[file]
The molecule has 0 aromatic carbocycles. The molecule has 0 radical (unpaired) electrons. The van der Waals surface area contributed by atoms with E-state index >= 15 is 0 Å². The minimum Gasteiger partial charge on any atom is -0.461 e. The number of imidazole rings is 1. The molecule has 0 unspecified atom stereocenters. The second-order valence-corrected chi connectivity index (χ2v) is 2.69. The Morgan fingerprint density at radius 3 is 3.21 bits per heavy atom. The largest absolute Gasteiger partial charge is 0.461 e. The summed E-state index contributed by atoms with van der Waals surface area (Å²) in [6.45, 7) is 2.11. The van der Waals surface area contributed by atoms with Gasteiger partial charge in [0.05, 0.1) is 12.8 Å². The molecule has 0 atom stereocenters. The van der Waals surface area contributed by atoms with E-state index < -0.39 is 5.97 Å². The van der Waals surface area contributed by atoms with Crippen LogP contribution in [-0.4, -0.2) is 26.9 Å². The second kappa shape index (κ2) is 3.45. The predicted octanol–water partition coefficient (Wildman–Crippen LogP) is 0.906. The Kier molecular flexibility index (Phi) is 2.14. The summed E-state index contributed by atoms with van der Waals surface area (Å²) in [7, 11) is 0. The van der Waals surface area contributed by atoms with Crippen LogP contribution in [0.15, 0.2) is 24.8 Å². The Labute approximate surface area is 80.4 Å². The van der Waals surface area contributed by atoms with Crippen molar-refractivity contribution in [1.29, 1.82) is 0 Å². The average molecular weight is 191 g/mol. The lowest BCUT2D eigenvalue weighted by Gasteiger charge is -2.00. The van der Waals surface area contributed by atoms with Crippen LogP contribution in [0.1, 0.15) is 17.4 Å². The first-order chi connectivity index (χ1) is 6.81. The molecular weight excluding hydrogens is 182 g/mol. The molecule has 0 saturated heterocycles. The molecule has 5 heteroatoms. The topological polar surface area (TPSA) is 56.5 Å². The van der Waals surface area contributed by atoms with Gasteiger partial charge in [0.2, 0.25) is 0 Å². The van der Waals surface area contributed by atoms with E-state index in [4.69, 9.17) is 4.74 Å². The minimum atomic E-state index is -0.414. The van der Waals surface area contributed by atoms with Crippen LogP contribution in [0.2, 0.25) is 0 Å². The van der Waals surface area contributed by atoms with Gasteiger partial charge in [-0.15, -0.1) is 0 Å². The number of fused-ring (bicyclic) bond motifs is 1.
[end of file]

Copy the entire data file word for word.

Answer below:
The molecule has 0 aromatic carbocycles. The molecule has 0 radical (unpaired) electrons. The van der Waals surface area contributed by atoms with E-state index >= 15 is 0 Å². The minimum Gasteiger partial charge on any atom is -0.461 e. The number of imidazole rings is 1. The molecule has 0 unspecified atom stereocenters. The second-order valence-corrected chi connectivity index (χ2v) is 2.69. The Morgan fingerprint density at radius 3 is 3.21 bits per heavy atom. The largest absolute Gasteiger partial charge is 0.461 e. The summed E-state index contributed by atoms with van der Waals surface area (Å²) in [6.45, 7) is 2.11. The van der Waals surface area contributed by atoms with Gasteiger partial charge in [0.05, 0.1) is 12.8 Å². The molecule has 0 atom stereocenters. The van der Waals surface area contributed by atoms with E-state index < -0.39 is 5.97 Å². The van der Waals surface area contributed by atoms with Crippen LogP contribution in [-0.4, -0.2) is 26.9 Å². The second kappa shape index (κ2) is 3.45. The predicted octanol–water partition coefficient (Wildman–Crippen LogP) is 0.906. The Kier molecular flexibility index (Phi) is 2.14. The summed E-state index contributed by atoms with van der Waals surface area (Å²) in [7, 11) is 0. The van der Waals surface area contributed by atoms with Crippen LogP contribution in [0.15, 0.2) is 24.8 Å². The Labute approximate surface area is 80.4 Å². The van der Waals surface area contributed by atoms with Crippen molar-refractivity contribution in [1.29, 1.82) is 0 Å². The average molecular weight is 191 g/mol. The lowest BCUT2D eigenvalue weighted by Gasteiger charge is -2.00. The van der Waals surface area contributed by atoms with Crippen LogP contribution in [0.1, 0.15) is 17.4 Å². The first-order chi connectivity index (χ1) is 6.81. The molecular weight excluding hydrogens is 182 g/mol. The molecule has 0 saturated heterocycles. The molecule has 5 heteroatoms. The topological polar surface area (TPSA) is 56.5 Å². The van der Waals surface area contributed by atoms with Gasteiger partial charge in [0.2, 0.25) is 0 Å². The van der Waals surface area contributed by atoms with E-state index in [4.69, 9.17) is 4.74 Å². The minimum atomic E-state index is -0.414. The van der Waals surface area contributed by atoms with Crippen LogP contribution in [0.2, 0.25) is 0 Å². The van der Waals surface area contributed by atoms with Gasteiger partial charge in [-0.15, -0.1) is 0 Å². The number of fused-ring (bicyclic) bond motifs is 1.